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BANGKOK 16 June 2019 20:31
WaveHunter

Water Only Fasting...Should you do it / How should you do it.

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Posted (edited)
5 hours ago, Destiny1990 said:

Yes but i think 5:2 more popular for loosing weight.. maybe because results will be faster with 5:2 because of actual less intake of food/calories for at least 2 days a week.

16:8 yes it’s probably easier to follow especially if not drinking alcohol to follow that program. Also within the 16:8 you can consume the same calories amount as without any fast program so not sure how effective weight-loss that will be by only narrowing the eating  timeframe.

I could consider continue doing 16:8 but with smaller amounts of carbohydrates and more veggies in those 8 hours?

Also, I should add that, while fats are more satiating, high glycemic carbs that contain high fructose corn syrup actually fool the brain's receptors for satiety through insufficient release of leptin and suppression of ghrelin.  The result is that you tend to binge on carbs far more than you would on fats.

 

https://academic.oup.com/ajcn/article/88/6/1738S/4617109

 

This is just my opinion but I think it's far more likely you will fall victim to eating too many carbs if you are only focusing on your diet for two days a week than if you are focusing on it every day which, as I said, just becomes an easy to adhere to habit since you are doing it 7 days a week and it is not really that restrictive by comparison.

 

Just the way I see it; opinions can vary of course.

Edited by WaveHunter

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8 hours ago, WaveHunter said:

However, when you fast the process of intracellular recycling is ramped up markedly.  This happens because there is an interim period of time before ketone bodies are sufficiently produced to fuel the brain directly, and to fuel the body through liberated fatty acids that the body is forced to burn proteins.

That is nonsense. Protein burning, especially the own protein from muscle mass, is the last and final resort of the body. It does not burn proteins, aka reduces muscle mass, before all sugar and fat reserves are burned.

 

However it is an often repeated american internet myth ...

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22 hours ago, Pattaya46 said:

7 weeks without food !?? :wacko:

A stupid but efficient way to destroy your body :ohmy:

Edit:

Is it even possible to do so ?

and did you stop only because they took you to an hospital ?

 

That is what feasting is about, so yes. Up to 7 or 8 weeks without food. At least without calories intake. There are plenty of variations of feasting, better read a book about it than following the advices in this threat. Not eating 3 or 4 days is not feasting ... it is stupid.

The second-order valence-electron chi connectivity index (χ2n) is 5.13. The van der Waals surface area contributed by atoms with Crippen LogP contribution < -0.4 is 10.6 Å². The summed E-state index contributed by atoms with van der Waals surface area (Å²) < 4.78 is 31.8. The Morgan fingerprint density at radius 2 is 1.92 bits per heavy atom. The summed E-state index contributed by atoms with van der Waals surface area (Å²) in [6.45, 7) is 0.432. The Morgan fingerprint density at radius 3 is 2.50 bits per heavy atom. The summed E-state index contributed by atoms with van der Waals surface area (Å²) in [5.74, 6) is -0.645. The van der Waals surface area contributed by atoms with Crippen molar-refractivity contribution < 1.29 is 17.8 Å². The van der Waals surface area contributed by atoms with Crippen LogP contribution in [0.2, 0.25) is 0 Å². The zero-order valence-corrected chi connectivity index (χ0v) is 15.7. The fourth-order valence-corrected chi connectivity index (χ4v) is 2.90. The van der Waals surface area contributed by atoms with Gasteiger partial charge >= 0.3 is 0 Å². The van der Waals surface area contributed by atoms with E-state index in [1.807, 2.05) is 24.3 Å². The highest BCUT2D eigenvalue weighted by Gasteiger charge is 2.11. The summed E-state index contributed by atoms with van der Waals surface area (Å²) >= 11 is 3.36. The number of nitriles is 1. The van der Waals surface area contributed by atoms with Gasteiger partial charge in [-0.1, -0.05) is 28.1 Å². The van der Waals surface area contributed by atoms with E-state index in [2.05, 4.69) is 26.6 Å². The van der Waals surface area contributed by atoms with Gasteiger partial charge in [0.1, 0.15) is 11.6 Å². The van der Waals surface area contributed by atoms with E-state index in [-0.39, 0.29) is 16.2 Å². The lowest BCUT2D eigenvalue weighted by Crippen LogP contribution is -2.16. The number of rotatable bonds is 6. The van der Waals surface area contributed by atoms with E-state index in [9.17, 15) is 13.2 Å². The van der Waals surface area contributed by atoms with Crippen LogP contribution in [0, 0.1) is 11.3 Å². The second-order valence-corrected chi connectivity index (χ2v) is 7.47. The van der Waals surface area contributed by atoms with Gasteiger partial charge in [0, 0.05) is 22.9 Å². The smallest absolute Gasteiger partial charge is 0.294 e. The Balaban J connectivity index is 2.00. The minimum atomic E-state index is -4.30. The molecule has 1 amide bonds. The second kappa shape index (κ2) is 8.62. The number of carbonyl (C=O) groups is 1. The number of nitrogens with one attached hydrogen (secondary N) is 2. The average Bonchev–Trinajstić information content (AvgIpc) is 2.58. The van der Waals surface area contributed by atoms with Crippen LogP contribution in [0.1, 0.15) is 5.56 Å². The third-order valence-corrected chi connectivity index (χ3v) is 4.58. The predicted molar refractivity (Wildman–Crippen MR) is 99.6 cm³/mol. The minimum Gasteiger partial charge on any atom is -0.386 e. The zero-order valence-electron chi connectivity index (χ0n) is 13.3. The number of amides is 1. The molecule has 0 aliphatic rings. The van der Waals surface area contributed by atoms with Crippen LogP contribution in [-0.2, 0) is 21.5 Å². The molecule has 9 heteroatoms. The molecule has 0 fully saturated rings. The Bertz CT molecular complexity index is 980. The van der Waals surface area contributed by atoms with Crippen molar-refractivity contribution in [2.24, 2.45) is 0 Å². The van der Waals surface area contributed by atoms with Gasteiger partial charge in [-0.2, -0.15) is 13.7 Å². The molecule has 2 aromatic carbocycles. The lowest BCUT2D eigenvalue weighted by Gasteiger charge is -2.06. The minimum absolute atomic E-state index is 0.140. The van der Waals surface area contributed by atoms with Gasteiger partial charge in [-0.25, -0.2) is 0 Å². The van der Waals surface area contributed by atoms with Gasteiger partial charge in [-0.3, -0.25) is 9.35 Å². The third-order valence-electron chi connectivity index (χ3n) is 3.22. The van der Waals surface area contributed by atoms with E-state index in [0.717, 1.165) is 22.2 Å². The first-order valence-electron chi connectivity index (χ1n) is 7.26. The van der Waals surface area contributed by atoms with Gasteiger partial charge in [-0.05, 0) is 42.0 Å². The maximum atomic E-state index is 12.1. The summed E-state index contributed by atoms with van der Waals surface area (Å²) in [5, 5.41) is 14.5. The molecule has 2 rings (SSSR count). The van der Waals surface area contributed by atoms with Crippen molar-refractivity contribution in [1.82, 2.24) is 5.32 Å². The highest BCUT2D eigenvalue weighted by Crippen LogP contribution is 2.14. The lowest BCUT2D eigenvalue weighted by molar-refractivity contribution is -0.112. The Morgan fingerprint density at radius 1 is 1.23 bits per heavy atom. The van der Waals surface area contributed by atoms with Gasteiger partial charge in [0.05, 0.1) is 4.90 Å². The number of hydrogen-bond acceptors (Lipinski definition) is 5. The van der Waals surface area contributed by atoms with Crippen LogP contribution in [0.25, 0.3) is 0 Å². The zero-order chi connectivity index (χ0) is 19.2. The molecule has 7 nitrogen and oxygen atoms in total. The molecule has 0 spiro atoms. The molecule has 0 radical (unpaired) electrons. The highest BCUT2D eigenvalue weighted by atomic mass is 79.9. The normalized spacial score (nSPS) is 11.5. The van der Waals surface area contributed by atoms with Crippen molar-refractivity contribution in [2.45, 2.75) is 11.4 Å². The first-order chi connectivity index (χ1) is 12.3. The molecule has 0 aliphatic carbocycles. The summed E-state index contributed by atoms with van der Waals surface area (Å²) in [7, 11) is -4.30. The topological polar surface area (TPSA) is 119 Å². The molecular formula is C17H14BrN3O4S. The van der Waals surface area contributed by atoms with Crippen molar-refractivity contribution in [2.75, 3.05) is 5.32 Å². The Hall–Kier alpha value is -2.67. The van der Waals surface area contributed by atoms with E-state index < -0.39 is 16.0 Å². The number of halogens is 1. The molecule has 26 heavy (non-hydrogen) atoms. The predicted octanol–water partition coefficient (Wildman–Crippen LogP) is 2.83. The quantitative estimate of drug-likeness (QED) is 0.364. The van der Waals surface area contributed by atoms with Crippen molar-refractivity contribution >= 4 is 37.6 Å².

Typical feasting in the western world is minimum 10 days, and usually 3 to 4 weeks.

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Posted (edited)
1 hour ago, stephenterry said:

This is interesting, and needs scientific proof because I would refer you to the Every Other Day Diet where it has been scientifically proven by Krista Varady from tests on mice  initially - followed by humans - that the animals would suffer a loss of muscle mass if they were given no food on fast day. I accept mice are not human and I would appreciate your scientific link to your assertion in bold above. 

 

As an aside she recommends 'intermittent fasting' not total fasting on fasting day. While I prefer the keto approach as to what foods to consume - high fat, low carbs - I am reluctant now to continue with any water fasting over 18 hours per day. 

 

With all due respect to Varady, I'll side with the research results of a Nobel Prize winner (Yoshinori Ohsumi...link already provided in previous post) and also Dr. George Cahill of Harvard University Medical School who conducted landmark studies into the physiology of the starvation response in humans during the early 1970's.

 

The thing to keep in mind is that protein catabolism only occurs during the initial stage of a fast (approximately 72 hours), and most of this is of intracellular damaged or dysfunctional proteins (autophagy ... see Ohsumi), not essential proteins like those in muscles and the heart. 

 

Once ketone bodies are produced by the body in response to depletion of glycogen stores, they provide fuel directly to the brain, and allow for stored body fat to be converted to fatty acid that can provide ample fuel to the body.  Therefore, the reliance on burning proteins is only temporary and pretty much limited to only to the initial phases of the fast.  This is an evolutionary survival mechanism.  If it didn't work like this, we would not be here today.

 

This physiology of fasting has been well studied and proven by Cahill and also by Ohsumi in regards to autophagy.

 

Here is a simple graph from Cahill's textbook  that indicates what happens to protein during a fast, and as you can see, as ketones start to ramp up, protein is only very briefly catabolized, and then pretty much spared thereafter, contrary to what many people are led to believe by those who think you burn lots of muscle on a fast.